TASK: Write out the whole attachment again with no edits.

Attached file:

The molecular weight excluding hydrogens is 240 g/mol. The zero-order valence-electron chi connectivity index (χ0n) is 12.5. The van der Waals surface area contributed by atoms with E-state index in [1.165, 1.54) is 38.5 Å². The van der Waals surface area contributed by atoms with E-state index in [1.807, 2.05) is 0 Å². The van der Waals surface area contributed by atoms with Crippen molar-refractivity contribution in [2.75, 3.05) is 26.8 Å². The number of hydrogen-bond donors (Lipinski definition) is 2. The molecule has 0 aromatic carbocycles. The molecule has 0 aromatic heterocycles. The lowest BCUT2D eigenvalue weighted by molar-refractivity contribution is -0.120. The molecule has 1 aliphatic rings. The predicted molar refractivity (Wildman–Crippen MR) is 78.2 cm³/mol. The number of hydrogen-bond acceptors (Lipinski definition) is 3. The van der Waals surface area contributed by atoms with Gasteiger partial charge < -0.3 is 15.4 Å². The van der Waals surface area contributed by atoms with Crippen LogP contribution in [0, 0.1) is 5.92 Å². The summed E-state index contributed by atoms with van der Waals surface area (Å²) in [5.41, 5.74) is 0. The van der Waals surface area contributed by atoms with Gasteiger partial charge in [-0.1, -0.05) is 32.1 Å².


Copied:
The molecular weight excluding hydrogens is 240 g/mol. The zero-order valence-electron chi connectivity index (χ0n) is 12.5. The van der Waals surface area contributed by atoms with E-state index in [1.165, 1.54) is 38.5 Å². The van der Waals surface area contributed by atoms with E-state index in [1.807, 2.05) is 0 Å². The van der Waals surface area contributed by atoms with Crippen molar-refractivity contribution in [2.75, 3.05) is 26.8 Å². The number of hydrogen-bond donors (Lipinski definition) is 2. The molecule has 0 aromatic carbocycles. The molecule has 0 aromatic heterocycles. The lowest BCUT2D eigenvalue weighted by molar-refractivity contribution is -0.120. The molecule has 1 aliphatic rings. The predicted molar refractivity (Wildman–Crippen MR) is 78.2 cm³/mol. The number of hydrogen-bond acceptors (Lipinski definition) is 3. The van der Waals surface area contributed by atoms with Gasteiger partial charge < -0.3 is 15.4 Å². The van der Waals surface area contributed by atoms with Crippen LogP contribution in [0, 0.1) is 5.92 Å². The summed E-state index contributed by atoms with van der Waals surface area (Å²) in [5.41, 5.74) is 0. The van der Waals surface area contributed by atoms with Gasteiger partial charge in [-0.1, -0.05) is 32.1 Å².